The value embodied in British-made steel is one of the main reasons why the Scunthorpe works should remain open. Although current export prices of British Steel are comparatively expensive, that’s not the whole story.
Using home-produced steel improves Britain’s economy and balance of trade. In comparison, importing steel at whatever price will further worsen Britain’s balance of trade. This is simply because the money used to pay for the import of steel leaves our economy. And users of steel in British industry are at the mercy of changes in world prices.
The pricing position is exacerbated by one of the methods British accounting applies to fixed capital investment in plant and machinery. This is by reference to the rate of return on capital deployed. Capital deployed in fixed assets such as a steel making plant gives returns bit by bit each year. The capital embodied in for example new steel facilities is tied to the longer term.
But capital invested over the longer term circulates slowly. The slower its circulation, the smaller capital’s annual rate of profit compared with less capital-intensive activities. It’s more attractive for capitalists and financial markets to aim for quick gains, like those made in buying and selling failing businesses. And unlike capital investments those add nothing to the wealth of the country.
The financial media make well publicised comparisons between capital-intensive and less capital-intensive enterprises. They conclude that the latter activity is the more efficient use of capital! And politicians repeat that mantra. This just shows how superficiality has brought about Britain’s declining industrial base.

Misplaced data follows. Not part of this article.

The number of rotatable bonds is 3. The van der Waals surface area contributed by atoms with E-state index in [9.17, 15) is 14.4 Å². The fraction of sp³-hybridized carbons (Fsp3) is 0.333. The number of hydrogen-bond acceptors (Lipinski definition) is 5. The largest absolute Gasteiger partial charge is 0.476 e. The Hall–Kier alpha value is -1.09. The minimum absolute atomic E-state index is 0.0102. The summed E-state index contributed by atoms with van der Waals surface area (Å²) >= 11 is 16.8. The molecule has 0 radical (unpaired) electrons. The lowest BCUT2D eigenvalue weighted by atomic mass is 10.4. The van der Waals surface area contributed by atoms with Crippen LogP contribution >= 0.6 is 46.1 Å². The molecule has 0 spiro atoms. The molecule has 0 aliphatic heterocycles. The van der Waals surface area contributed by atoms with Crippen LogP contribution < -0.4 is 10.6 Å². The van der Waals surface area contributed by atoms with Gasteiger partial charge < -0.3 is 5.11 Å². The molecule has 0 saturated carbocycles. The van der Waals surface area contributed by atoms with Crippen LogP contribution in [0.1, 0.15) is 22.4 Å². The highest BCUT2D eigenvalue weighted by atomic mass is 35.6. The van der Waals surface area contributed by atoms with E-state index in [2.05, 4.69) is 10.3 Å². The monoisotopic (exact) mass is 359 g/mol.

There are ways to address this blight. The rate of return over the cost of production should become the more accurate accounting measure, rather than the rate of return on the capital invested. In other words, the value which has gone into producing a unit of British steel which is then used to complete a finished manufactured British product for use in our country should be priced in an economically meaningful way. That would have to take into account that the value in the fixed capital embodied in the steel industry is released bit by bit.
In this respect an initial subsidy for our steel industry would be an effective start up method. The value of the subsidy plus the value added for labour in making steel is released incrementally during the working lifetime of the steel-making plant and machinery. Therefore, the capital deployed (subsidy) is not lost or written off, instead a part of it and the labour increment added in producing steel is released each year for the benefit of British society.
That principle has a wider application, potentially to all our capital-intensive, high-value manufacturing and research. Leaving the EU and its state aid rules behind is not the whole answer. The British government has historically used what state aid is “permitted” to a far lesser degree than other EU member states – Germany in particular.
A government closer to industry can be made to pay attention to the needs of the country in a way that the EU will never do. And that was what legal experts effectively said when giving evidence to the House of Lords EU Internal Market subcommittee on 20 June.
It is therefore a matter of acknowledging that Britain’s method of financial reporting needs to be amended. But as well as proper accounting, the uplifting social effect that meaningful work brings to people’s lives is so significant that it cannot be expressed by a mere figure in a set of accounts.
British manufacture for our own use, a sound understanding of value and a new method of financial reporting is an integral part of Britain becoming an independent country out of the EU.
• Related article: British Steel must be saved